Self-Care Takes Over at CVS
CVS/pharmacy is honing its health-centric vision by expanding its assortment of wellness products with a focus on transparency and self care.
Last month, the drugstore chain introduced new vitamin and supplement standards with the launch of a “Tested to Be Trusted” program requiring third-party testing to ensure dietary ingredients listed on the supplement facts panel is accurate and products are free from certain additives and ingredients.
According to the retailer, more than 1,400 vitamins and supplements from 152 brands, across 11 categories, including diet, nutrition, pain and digestive, have already completed testing.
The new testing standards go hand-in-hand with CVS’ expanded assortment of health and wellness products not typically found in the average drugstore. The retailer has already begun to roll out more than 300 new items in six new categories: mood, skin care, sleep, nutrition, fitness and energy support.
The new products span collagen protein, essential oils and aromatherapy stress spray, bone broth protein, beetroot powder, weighted blankets, yoga mats, free weights, bee pollen and honey immunity products, and have already begun hitting the more than 3,000 stores they’re set to land at by the middle of 2019 as well as on cvs.com.
"We are seeing more customers focus on self-care as part of their overall health, and CVS is committed to providing access to new products and categories to empower people to practice self-care in their daily lives, especially since self-care varies based on an individual's needs," said Kevin Hourican, president of CVS/pharmacy and executive vice president of CVS Health, in a May press release announcing the new programs.
In stores, CVS is drawing attention to many of the new products and categories using informative endcap displays and signage that calls attention to product benefits shoppers may not be familiar with.
Some endcaps enjoy elaborate signage kits, while others simply stock a variety of products from different brands within the same category and are outfitted with simple, descriptive shelf signs. For example, a “focus & memory” endcap stocks items that “may help you stay sharp” like NeuroGum, Bulletproof Brain Octane Oil and Revive dietary supplements for increased energy alongside alternative items to exercise the mind such as author Nancy Linde’s 399 Games, Puzzles & Trivia Challenges Specially Designed to Keep Your Brain Young book. Nearby, a similar rest and relaxation-themed endcap stocks related products and even includes a shelf sign promoting Apple’s Calm mobile application for sleep and meditation.
Another endcap stocking honey immunity products urges shoppers to “explore the benefits of honey,” while defining said benefits using affixed signage and a power wing. Stocked brands include Bee & You, Cold Bee Gone, Mickelberry Gardens and Manuka Honey. Wedderspoon is also merchandised on the display, receiving its own space on a power wing depicting benefits of taking a spoonful a day and other information.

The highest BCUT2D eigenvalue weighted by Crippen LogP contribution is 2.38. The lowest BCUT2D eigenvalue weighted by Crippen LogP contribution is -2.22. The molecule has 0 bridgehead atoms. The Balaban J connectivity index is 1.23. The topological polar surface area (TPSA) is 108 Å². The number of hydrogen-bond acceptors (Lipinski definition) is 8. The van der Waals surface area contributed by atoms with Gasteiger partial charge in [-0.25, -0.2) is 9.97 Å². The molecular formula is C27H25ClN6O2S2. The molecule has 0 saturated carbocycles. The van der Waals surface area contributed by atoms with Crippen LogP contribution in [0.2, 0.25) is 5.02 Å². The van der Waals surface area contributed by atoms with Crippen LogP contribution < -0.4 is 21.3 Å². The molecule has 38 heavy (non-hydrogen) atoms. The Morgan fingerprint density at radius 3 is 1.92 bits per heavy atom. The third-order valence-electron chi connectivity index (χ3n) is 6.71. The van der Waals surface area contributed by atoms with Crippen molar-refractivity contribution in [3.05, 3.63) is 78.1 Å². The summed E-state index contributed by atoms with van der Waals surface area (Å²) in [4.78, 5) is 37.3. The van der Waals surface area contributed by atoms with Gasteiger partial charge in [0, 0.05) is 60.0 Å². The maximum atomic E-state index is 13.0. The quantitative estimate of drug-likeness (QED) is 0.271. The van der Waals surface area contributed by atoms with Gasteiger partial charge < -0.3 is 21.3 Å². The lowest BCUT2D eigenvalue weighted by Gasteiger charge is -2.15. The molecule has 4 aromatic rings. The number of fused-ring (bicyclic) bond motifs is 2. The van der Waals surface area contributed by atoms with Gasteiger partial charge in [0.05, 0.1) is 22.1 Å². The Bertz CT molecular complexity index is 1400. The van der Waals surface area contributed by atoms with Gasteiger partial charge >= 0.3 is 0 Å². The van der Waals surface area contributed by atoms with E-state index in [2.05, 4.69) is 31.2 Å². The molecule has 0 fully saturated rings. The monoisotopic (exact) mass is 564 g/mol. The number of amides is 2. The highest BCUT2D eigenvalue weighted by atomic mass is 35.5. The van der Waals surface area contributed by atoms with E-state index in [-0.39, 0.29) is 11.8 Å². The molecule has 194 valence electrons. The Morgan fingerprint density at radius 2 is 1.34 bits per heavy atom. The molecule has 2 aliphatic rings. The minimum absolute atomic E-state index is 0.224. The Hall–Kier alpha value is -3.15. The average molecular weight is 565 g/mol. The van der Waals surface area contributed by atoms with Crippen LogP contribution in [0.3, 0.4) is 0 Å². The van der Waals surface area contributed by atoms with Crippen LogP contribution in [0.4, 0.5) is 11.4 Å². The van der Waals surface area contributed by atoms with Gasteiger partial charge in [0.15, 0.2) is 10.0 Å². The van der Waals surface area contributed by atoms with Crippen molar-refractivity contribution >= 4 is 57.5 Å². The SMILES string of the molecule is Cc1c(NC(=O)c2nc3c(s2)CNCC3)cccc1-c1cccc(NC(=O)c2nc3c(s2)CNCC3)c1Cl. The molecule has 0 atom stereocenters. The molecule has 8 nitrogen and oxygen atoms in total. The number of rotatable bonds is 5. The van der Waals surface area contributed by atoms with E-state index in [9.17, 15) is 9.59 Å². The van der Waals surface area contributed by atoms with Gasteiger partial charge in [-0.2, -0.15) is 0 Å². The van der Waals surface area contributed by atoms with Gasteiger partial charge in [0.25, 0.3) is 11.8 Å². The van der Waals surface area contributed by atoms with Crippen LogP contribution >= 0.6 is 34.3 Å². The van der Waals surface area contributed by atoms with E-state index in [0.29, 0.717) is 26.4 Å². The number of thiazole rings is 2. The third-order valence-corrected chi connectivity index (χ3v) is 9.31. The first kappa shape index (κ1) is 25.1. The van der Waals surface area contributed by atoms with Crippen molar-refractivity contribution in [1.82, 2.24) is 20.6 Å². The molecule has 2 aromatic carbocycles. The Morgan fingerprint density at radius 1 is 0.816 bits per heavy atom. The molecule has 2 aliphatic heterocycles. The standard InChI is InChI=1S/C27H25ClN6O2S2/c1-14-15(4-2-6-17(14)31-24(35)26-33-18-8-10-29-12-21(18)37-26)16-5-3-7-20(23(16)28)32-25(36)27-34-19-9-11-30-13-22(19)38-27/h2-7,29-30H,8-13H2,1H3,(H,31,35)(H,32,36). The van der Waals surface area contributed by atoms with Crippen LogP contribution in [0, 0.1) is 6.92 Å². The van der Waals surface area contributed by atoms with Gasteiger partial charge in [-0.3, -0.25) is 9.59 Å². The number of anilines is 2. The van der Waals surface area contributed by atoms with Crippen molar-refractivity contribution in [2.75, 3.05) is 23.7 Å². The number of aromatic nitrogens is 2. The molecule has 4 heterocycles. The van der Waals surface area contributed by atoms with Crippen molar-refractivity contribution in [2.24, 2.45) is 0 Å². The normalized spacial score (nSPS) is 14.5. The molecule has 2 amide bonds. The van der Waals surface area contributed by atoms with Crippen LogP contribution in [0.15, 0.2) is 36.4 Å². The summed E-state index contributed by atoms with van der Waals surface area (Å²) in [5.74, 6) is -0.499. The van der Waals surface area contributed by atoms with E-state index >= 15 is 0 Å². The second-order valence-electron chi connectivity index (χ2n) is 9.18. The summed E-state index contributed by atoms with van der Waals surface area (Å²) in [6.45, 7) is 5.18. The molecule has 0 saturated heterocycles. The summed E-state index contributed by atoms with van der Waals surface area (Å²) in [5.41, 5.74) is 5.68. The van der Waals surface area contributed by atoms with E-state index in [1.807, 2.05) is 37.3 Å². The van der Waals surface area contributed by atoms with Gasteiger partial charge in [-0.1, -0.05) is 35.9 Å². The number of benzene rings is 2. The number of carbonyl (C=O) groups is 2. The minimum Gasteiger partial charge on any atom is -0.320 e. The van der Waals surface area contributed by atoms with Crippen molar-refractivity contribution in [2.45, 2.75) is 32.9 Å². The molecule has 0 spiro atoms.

Nearby, another notable account-specific endcap promotes Procter & Gamble’s New Chapter and Atrium Innovations’ Garden of Life primarily, as well as Gaia Herbs on a power wing. The endcap header, dedicated to New Chapter and Garden of Life, is decked out in icons and proof the brands are “USDA Organic,” “Certified B Corporation” and “Non-GMO Project Verified,” to name a few. An affixed flip book on top additionally provides further information on particular items from New Chapter such as its “perfect hair, skin & nails” supplement.
Additionally, at some locations, the endcap incorporates a digital element by inviting shoppers to visit cvs.com/newchapter to watch a video and sift through products or text “newchapter” to a dedicated number and be directed to its brand shop within the retailer’s website.
The retailer has also been deploying custom displays and signage, even before its latest rollout, aligning with its health-centric vision promoting new SKUs, primarily related to keto, paleo and collagen diet and nutrition.
In addition to the in-store displays and signage CVS said was “designed to empower consumers to make self-care a part of their daily routine,” the retailer's year-long, “purpose-led” marketing campaign, “Treat Yourself Well," includes a variety of consumer touch points including TV spots (see video below), digital advertising, social media content (including giveaways and influencer outreach) across Instagram, YouTube, Facebook, Twitter and Pinterest, and in-store "healthy-hour" events to educate consumers on new trends and brands. CVS is also using circular features, email marketing and its website to promote the new products, often with its "New at CVS" red and white icon.
Other related and relatively new items, initiatives and marketing materials include:
- The addition of CBD topical products to 800 stores in eight states.
- The CVS Beauty Mark initiative focused on transparency in beauty and deploying marketing materials that label if an image has been digitally altered or not.
- The removal of SPF less than 15 from shelves.
- The reformulation of nearly 600 store brand beauty and personal care products to remove parabens, phthalates and formaldehyde donors.
- Expanding access to orthodontic clear aligner therapy through SmileShops in hundreds of CVS locations.
NOTE: For more on CVS/pharmacy, visit p2pi.org. Path to Purchase Institute members have access to more than 3,400 images and 400 articles of marketing and merchandising activity at CVS, along with a full Retailer Profile outlining the chain’s operations and strategies.